Overall, wind currents in the atmosphere are fairly consistent. At any particular time of year, currents tend to move in a certain way across the globe. Consequently, specific locations generally experience the same sort of weather conditions year to year. But on a day-to-day basis, the weather is not so predictable. Wind currents and precipitation are affected by many factors, chiefly geography and neighboring weather conditions. A huge number of factors combine in an infinite variety of ways, producing all sorts of weather. Occasionally, these factors interact in such a way that an atypical volume of liquid water collects in one area. For example, conditions occasionally cause the formation of a hurricane, which dumps a large quantity of rain wherever it goes. If a hurricane lingers over a region, or multiple hurricanes happen to move through the area, the land receives much more precipitation than normal.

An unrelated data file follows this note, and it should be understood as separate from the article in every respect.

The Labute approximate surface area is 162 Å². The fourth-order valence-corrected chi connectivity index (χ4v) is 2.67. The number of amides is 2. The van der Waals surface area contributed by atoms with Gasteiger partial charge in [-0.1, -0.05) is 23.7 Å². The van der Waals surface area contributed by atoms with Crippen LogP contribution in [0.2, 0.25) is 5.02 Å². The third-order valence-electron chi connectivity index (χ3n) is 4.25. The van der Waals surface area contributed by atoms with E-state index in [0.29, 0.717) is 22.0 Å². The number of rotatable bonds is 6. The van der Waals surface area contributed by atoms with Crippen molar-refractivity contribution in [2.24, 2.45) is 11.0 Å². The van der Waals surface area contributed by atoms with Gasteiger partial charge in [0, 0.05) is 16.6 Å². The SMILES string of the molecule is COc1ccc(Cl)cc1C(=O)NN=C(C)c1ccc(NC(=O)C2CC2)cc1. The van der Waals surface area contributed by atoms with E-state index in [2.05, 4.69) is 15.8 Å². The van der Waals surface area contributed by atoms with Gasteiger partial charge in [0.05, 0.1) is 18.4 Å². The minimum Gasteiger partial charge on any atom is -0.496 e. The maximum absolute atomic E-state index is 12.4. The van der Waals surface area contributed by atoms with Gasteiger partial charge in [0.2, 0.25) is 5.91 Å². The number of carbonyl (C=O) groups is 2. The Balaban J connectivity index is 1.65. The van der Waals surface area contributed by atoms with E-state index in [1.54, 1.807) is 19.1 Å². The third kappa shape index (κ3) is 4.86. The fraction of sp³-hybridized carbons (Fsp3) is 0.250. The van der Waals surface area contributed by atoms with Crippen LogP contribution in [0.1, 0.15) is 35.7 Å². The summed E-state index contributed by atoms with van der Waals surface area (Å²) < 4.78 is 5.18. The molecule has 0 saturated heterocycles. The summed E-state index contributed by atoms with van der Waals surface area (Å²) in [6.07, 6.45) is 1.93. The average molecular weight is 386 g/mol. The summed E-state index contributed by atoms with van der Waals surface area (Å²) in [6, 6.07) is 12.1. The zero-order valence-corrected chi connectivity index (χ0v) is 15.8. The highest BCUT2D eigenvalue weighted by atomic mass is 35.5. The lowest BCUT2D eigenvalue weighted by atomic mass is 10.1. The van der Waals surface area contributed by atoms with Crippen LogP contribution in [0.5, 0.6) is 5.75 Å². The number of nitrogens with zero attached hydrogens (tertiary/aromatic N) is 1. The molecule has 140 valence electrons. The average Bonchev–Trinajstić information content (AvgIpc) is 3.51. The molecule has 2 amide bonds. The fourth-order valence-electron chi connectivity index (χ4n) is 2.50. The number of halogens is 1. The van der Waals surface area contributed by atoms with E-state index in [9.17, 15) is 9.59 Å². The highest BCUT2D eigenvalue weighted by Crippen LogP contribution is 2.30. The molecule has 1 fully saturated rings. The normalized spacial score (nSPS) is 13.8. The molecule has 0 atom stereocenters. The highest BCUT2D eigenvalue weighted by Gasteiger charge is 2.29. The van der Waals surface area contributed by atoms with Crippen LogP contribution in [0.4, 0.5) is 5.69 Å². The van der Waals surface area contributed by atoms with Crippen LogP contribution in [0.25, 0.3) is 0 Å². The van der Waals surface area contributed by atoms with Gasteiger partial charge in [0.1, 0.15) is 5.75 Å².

In 1927, the Mississippi River overflowed, flooding many cities along its coast.
Photo courtesy NOAA

Since waterways are formed slowly over time, their size is proportionate to the amount of water that normally accumulates in that area. When there is suddenly a much greater volume of water, the normal waterways overflow, and the water spreads out over the surrounding land. At its most basic level, this is what a flood is -- an anomalous accumulation of water in an area of land.

A series of storms bringing massive amounts of rain is the most common cause of flooding, but there are others. In the next section, we'll look at some of the ways floods start, as well as some of the factors that determine their magnitude.

Under the Weather

Heavy rains in the spring of 2001 flooded Davenport, Iowa. Until the waters subsided, locals had to get around town by rowboat.